I became a new mother for the second time on May 12th, 2010. It was an ordinary Wednesday, early in the morning, when Julia jumped into the world. And I mean jumped. One moment I went into labour and the next moment I had a baby girl. Whoever said labour was long and slow hadn’t met Miss Julia Maxine.
Julia was a special gift to us the day she was born but also to her first cousin, who turned five that very same day. The “May 12 Girls” as we call them are kindred spirits and share a special bond that most cousins only dream about. I remember my sister-in-law said to me, when Julia was just a few days old… “You are going to have to balance birthday fun and Mother’s Day from now on. Good Luck.”
I shrugged it off as Mother’s Day has never been a big deal to me. Even as a child I saw through this rather commercialized day. I told my mother many years ago that no one had to assign a special day for me to tell my mother I loved her or to do something nice for her. I should do that every day, and if I want to buy my mother a gift then I just buy one. I stuck to that promise throughout my childhood and when I became a mother, now to three children, I stand by that.
I am a mother, and I work hard at it. My one request to my husband and children: be nice to me every day! So it’s no big deal that Julia’s birthday falls near Mother’s Day every year, or once in while on Mother’s Day, as it does this year.
In 2019, Mother’s Day is Julia’s Day. And she has made the most of it. Maybe it’s because her brother had a sleepover birthday party when he turned 9. Or maybe it’s because she figured out her birthday would be on a Sunday in 2019. Julia knew exactly what she wanted this year: you guessed it… a sleepover party of her own.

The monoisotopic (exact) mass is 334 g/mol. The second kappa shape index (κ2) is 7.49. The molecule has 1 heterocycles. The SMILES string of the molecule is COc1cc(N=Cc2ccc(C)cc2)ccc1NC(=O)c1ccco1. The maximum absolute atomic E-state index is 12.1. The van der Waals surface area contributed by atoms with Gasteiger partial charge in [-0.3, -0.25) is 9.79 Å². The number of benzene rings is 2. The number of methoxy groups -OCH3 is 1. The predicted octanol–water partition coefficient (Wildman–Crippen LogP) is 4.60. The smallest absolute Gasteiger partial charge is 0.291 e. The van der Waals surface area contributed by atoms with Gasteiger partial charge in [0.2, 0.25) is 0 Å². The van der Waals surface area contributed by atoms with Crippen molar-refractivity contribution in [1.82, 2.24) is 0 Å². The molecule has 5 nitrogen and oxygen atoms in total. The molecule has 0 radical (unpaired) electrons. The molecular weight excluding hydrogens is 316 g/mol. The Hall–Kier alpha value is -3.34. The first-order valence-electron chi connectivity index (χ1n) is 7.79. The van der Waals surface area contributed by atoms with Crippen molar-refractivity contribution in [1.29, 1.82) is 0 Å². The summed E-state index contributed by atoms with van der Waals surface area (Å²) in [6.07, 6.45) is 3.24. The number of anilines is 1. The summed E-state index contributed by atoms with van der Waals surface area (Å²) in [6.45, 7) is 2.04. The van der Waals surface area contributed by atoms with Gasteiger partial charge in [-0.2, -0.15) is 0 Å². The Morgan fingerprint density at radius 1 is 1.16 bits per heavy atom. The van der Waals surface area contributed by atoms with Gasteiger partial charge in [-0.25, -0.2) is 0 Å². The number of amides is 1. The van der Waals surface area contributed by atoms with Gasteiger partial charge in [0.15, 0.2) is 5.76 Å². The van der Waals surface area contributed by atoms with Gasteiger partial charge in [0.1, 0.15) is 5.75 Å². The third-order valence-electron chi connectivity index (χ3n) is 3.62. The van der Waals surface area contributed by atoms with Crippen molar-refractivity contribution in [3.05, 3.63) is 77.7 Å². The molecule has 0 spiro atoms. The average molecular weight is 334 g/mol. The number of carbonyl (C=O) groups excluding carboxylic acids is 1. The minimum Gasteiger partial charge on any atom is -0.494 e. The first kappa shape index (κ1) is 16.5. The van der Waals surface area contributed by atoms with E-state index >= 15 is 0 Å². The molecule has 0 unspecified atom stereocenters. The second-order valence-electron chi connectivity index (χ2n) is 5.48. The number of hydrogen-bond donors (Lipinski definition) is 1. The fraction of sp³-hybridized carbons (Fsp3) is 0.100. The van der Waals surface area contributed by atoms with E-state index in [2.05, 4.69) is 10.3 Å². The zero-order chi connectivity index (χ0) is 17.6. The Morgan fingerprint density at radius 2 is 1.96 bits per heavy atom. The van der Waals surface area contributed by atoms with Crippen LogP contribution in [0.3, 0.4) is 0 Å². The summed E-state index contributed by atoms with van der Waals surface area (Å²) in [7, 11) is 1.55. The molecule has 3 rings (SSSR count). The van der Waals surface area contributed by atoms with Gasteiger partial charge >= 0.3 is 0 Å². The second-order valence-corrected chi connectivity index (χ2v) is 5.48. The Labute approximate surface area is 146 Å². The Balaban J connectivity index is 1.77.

People said to me, “But Sunday, May 12this Mother’s Day. How can you do a sleepover party?” Ah, I answered, not only am I giving a gift of a sleepover party to Julia, I’m giving a gift to her friends’ mothers as well – I’m taking their kids! And sure enough the mothers have thanked me.
They thanked me, and they also gave me a mix of bravoand are you crazyfor hosting 10 eight and nine-year-old girls for an overnight at my house. Birthday or Mother’s Day, this is no easy task. Girls at this age are high energy, demanding and a bit anxious. But they are still kind of cute and smiley and relatively easy to please.
I haven’t slept much in the last 24 hours. I was a mix of a short-order cook, professional baker, cleaning lady, hostess extraordinaire and mother to ten. My list includes cooking and serving two meals, baking a birthday cake from scratch, making up ten beds (setting up sleeping bags across my living room floor), wiping food off every surface in my house and sweeping up anything from popcorn and cake crumbs to Dollar Store play dough and dirt.
Who said adolescent boys have a ton of energy? Spend the night with a group of 10 adolescent girls and you may think differently. They are like the Energizer Bunny. They just keep going and going. They run around the background. The girls zoom up and down the stairs. Giggling. Laughing. Shrieking. Jumping. Dancing. Do they slow down? No.
I don’t quite know how I convinced them to go bed. I’m not going to say “go to sleep” as some refused to do that. It was a late night. They were excited. It wasn’t just a sleepover party – it was the evening before Julia’s birthday. The fact that Mother’s Day was upon them seemed irrelevant to this group of young ladies.